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Seahawks rookie RB DeeJay Dallas
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Rost: Keys to success for 4th-round RB DeeJay Dallas with the Seahawks

Seahawks third-round pick DeeJay Dallas showed versatility in college. (Getty)

The Seahawks’ reunion with Marshawn Lynch in the final three weeks of their 2019 season was fun while it lasted, but his brief appearance was part of an emergency relief effort, not a lasting solution to a big problem at running back.

How Hawks’ pass rush struggles were connected to use of base defense

That problem was – is – one of injuries and dwindling long-term options. Starting tailback Chris Carson is entering the final year of his rookie contract and will spend the offseason working back from a fractured hip, backup Rashaad Penny is coming off a torn ACL, and former third-round pick C.J. Prosise remains a free agent.

The Seahawks have reportedly added a veteran to the position with Carlos Hyde, but maybe they also hoped they could chip away at that problem in the fourth round of last month’s NFL Draft, because they used pick No. 144 overall to select DeeJay Dallas out of Miami.

What’s are the keys to Dallas making the roster?

Versatility

Head coach Pete Carroll said versatility will be a key attribute for Dallas in training camp. Given his background as a wide receiver, the best thing Dallas could do is take advantage of that history and contribute at several areas – on special teams, in the pass game, and out of the backfield. In a running back room that now includes Hyde, finding explosiveness on kick returns has become even more important.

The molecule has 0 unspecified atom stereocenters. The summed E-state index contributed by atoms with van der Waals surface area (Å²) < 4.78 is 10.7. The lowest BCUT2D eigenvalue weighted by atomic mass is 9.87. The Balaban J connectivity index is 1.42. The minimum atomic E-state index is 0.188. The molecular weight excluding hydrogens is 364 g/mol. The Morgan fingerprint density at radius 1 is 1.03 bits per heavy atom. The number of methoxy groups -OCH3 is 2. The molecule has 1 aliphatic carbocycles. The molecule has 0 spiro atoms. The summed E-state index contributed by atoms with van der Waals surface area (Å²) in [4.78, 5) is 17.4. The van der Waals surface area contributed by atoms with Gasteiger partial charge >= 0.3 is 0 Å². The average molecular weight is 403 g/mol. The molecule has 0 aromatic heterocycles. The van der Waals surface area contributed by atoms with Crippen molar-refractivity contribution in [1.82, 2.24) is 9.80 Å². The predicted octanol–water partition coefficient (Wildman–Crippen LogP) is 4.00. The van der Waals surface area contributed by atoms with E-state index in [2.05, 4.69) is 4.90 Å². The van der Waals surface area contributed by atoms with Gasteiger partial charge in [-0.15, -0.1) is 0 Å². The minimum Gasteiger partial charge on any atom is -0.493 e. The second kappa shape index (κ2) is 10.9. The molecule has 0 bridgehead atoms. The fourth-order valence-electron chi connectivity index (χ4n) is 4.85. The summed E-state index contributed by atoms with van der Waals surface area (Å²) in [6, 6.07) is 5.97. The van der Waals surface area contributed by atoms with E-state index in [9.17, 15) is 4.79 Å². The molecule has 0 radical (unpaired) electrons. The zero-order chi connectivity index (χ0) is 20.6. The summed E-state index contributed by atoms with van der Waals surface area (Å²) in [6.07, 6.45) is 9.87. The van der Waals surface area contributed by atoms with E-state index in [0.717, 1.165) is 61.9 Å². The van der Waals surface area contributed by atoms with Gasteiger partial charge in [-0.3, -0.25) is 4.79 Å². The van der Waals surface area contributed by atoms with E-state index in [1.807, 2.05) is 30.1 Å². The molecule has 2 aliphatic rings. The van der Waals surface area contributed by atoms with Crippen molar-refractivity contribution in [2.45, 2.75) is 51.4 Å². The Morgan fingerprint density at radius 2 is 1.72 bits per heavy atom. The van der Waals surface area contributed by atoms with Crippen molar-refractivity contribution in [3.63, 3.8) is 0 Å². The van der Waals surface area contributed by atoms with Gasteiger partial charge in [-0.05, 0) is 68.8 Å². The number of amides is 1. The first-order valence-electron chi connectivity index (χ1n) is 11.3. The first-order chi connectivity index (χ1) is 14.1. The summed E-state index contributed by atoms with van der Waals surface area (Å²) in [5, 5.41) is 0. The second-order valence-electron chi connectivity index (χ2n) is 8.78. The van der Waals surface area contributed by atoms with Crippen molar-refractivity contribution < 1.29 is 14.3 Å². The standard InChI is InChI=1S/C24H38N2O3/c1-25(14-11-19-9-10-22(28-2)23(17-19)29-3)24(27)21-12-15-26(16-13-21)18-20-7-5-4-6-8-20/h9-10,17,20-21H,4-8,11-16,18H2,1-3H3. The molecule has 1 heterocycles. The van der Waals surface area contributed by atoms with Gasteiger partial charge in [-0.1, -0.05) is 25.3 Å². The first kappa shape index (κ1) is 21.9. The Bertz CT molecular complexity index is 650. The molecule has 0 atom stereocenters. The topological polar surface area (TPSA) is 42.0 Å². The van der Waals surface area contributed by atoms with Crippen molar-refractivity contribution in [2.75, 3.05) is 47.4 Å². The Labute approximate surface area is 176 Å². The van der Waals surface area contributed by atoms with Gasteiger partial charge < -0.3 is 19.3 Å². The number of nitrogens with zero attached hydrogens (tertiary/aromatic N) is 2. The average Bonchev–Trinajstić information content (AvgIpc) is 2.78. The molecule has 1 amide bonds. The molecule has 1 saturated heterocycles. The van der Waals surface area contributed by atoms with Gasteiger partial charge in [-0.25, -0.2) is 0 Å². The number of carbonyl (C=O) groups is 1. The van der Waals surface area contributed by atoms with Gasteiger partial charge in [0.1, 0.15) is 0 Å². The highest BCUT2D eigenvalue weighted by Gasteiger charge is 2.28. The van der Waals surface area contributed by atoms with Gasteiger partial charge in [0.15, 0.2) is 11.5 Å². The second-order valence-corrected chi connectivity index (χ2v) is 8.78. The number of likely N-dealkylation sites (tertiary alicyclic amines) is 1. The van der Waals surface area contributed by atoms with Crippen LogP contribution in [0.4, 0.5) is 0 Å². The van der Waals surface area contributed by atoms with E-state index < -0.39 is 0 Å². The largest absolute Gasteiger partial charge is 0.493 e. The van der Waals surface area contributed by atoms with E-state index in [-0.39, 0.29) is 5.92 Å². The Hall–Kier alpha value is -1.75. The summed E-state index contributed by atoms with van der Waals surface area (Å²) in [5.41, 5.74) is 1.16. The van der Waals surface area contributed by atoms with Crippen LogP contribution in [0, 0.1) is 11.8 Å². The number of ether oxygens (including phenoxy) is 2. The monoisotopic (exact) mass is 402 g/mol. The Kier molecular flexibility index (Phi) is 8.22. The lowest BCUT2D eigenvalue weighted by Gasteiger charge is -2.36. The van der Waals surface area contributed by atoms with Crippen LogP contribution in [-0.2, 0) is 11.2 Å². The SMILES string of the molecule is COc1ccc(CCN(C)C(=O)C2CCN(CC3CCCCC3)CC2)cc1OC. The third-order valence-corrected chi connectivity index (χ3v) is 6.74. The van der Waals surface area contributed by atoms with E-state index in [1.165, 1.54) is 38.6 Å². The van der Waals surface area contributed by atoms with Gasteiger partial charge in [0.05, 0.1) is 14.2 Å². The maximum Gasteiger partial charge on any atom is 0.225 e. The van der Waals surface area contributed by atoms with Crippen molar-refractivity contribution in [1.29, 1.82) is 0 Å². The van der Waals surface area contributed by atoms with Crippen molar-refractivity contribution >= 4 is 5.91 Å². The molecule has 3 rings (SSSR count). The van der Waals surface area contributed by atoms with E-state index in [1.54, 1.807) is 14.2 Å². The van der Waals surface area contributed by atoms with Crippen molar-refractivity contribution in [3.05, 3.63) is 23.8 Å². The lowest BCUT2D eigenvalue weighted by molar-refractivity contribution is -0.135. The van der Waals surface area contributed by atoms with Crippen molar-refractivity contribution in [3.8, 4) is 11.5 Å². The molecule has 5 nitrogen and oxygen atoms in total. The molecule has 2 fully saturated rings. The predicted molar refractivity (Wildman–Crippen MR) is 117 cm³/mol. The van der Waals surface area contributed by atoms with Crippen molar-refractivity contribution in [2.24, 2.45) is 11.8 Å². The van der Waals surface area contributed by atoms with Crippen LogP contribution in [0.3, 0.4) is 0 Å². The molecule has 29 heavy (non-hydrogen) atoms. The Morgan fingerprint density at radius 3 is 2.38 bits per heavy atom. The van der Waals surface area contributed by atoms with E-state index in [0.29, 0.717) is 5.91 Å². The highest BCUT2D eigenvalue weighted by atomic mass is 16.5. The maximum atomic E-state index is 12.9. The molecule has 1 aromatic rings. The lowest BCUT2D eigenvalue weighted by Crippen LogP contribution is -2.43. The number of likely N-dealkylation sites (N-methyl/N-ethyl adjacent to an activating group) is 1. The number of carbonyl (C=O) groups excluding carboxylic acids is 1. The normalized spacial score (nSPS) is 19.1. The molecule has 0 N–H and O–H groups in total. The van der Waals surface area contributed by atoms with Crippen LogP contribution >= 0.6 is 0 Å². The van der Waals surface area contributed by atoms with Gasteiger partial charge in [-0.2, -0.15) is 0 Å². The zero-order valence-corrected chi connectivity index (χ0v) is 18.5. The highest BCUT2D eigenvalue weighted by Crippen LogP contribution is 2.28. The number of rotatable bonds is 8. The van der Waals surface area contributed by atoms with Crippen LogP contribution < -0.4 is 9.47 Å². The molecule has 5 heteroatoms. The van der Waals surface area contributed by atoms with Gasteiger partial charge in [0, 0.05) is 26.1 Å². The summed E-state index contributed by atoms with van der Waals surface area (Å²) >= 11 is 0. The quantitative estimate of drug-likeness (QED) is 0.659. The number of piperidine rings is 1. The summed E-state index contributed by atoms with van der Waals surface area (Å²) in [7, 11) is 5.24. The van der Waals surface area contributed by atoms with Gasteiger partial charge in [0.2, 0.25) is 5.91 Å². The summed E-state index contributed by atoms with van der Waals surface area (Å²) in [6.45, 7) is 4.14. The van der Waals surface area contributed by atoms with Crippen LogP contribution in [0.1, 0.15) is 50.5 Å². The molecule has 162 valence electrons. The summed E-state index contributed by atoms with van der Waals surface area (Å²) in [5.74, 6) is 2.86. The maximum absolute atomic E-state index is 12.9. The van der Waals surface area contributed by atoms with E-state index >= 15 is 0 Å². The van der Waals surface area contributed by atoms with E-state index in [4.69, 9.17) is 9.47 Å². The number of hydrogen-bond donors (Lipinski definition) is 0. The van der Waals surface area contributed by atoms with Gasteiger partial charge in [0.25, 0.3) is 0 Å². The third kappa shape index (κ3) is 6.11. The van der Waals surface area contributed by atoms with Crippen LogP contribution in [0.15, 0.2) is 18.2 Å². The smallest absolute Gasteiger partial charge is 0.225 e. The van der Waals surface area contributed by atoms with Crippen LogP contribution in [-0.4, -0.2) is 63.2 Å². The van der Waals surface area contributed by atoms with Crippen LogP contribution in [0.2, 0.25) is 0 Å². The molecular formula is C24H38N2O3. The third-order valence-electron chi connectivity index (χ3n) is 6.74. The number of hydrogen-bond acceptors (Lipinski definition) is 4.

“He’s a guy with a really big attitude and personality about it and try-hard and effort and all that,” Carroll said about Dallas following his selection in the draft. “That with the mix, he’s been a wildcat guy there in the backfield, that just adds to the makeup that he brings that makes him unique. That’s just kind of guys that we love to fall for.”

Versatility is nothing new for the 5-foot-10, 217-pound Dallas. He was a four-star recruit who played quarterback, receiver, running back and safety at Georgia’s Glynn Academy and ultimately committed to Miami to play wide receiver under then-head coach Mark Richt.

Dallas made the transition to running back midseason as a true freshman in 2017. In his sophomore season, his first full year as a running back, Dallas finished with 617 rushing yards and six touchdowns. He also had 191 punt return yards and a touchdown, 420 kick return yards, and 85 receiving yards.

Big play ability

Dallas isn’t just a new cog in a running back rotation, according to 710 ESPN Seattle’s Jake Heaps.

“When I look at DeeJay Dallas, I see a guy who is a compact runner who can effectively run between the tackles,” Heaps said in his own profile of Dallas on Tom, Jake and Stacy. “And the thing I love is seeing him play angry. That showed up when I watched the film. He has a finishing mentality. And the other aspect is the versatility, the explosion, and the big play ability. He has the speed to separate from defenders and take it to the house.”

The big question

Can he beat out second-year running back and fellow Miami product Travis Homer? The two are fighting for similar roles and the top of the running back room already seems set with Carson, Penny, and Hyde.

Follow 710 ESPN Seattle’s Stacy Rost on Twitter.

More Seahawks draft pick profiles

Fourth round: Colby Parkinson has the tools to be a good receiving TE
Third round: Guard Damien Lewis may be new version of an old favorite
Second round: Darrell Taylor ‘the edge rusher they wanted all along’
First round: How will linebacker Jordyn Brooks fit in on defense?